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Fast-Booting Qt Devices, Part 4: Hardware Matters

Published on Tuesday August 30, 2016 by Risto Avila in Automotive Embedded Performance Boot time | Comments

Welcome back!

A while ago, I posted three parts of Fast-Booting Qt Devices blog post series where we showcased 1,5 second boot-time, optimized the Qt application and finally showed you how we optimized the entire Linux stack. Today, we will show you that hardware selection and hardware architecture in general can have a big impact on the actual startup time even when using the same CPU. To demonstrate this, we have two boards with NXP i.MX6 Quadcore CPU. One is a board geared towards software development, and the other is a system-on-module board aimed to be used in the production as well.

So, let's a have a small Battle of the Boards! :)

On the left side, we have the NXP SABRE  i.MX 6 Quad Development Board:

  • NXP i.MX 6 Quadcore processor, running at 1GHz
  • 1GB DDR3 RAM
  • 8GB eMMC

On the right, we have Toradex Apalis i.MX 6 Computer on Module:

  • NXP i.MX 6 Quad core processor, running at 1GHz
  • 1GB DDR3 RAM
  • 4GB eMMC

Both boards are running exactly the same Qt Cluster demo, kernel configurations and u-boot.

https://www.youtube.com/watch?v=V-a6KO7SK2g&feature=youtu.be

Toradex Computer on Module is a clear winner with 19% (294 ms) faster startup time. Our earlier fast-boot example with the NXP SABRE resulted in a very good 1560 ms from power up to display of the first full screen Qt Quick frame. Now, with the Toradex board, we got an even faster 1266 ms.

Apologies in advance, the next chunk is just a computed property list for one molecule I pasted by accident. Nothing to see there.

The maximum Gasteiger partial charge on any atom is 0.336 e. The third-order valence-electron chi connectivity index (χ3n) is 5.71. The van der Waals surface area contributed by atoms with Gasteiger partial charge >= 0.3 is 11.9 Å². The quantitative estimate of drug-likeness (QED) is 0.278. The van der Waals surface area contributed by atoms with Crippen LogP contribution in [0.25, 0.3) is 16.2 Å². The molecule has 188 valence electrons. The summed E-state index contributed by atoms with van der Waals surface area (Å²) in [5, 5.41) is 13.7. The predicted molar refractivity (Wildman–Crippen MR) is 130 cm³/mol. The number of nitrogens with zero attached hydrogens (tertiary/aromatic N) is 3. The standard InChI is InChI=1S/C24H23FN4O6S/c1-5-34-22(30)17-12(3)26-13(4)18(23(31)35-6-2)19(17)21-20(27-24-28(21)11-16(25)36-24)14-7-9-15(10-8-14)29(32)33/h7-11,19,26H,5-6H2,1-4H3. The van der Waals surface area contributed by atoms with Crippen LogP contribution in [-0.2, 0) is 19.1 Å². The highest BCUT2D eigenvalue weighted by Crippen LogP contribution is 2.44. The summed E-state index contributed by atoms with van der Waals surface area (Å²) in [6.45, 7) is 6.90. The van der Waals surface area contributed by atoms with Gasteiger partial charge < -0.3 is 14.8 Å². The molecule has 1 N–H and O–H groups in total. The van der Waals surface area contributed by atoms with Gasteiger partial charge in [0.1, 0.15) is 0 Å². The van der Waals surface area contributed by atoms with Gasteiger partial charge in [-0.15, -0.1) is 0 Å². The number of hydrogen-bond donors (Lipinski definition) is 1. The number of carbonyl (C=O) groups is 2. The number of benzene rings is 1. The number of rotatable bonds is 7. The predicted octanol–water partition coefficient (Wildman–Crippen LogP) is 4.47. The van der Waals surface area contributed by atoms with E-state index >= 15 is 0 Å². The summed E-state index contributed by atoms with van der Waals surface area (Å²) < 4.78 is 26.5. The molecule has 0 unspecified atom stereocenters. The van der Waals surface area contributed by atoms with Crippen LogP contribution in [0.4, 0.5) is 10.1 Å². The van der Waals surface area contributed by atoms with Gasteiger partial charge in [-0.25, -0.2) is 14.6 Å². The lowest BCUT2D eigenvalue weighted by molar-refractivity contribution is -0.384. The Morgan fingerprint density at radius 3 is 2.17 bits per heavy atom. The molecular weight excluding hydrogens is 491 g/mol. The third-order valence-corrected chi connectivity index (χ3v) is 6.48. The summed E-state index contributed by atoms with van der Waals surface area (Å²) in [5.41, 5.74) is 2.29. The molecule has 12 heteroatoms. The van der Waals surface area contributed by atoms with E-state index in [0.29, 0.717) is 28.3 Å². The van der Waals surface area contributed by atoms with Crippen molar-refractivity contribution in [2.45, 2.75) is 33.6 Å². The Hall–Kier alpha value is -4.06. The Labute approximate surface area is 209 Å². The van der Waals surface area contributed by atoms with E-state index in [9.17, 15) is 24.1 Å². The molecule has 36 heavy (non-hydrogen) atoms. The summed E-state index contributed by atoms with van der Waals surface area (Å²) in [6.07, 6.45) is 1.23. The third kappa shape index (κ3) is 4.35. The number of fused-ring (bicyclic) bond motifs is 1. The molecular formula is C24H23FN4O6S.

Where does the difference come from?

  • Powering up of the board is faster with Toradex module
  • Kernel is able to access eMMC earlier resulting into a faster kernel startup time

So, when designing your embedded devices, remember that hardware selection does matter too. If you need to reach blazing fast startup time, it certainly helps to have fast memory and memory bus, well optimized bootloader and kernel, as well as of course a powerful chip that can quickly crunch through the libraries you need to load. The rest is then up to your software--even with the optimized hardware you can ruin your boot-up time with a sloppy software design. For those tips, check out the earlier posts in this series.

If you are interested in hearing more, I will be talking about fast-boot of Qt based devices at the Qt World Summit in San Francisco, October 18-20. We are looking forwards to seeing you there, and hearing your feedback!

 

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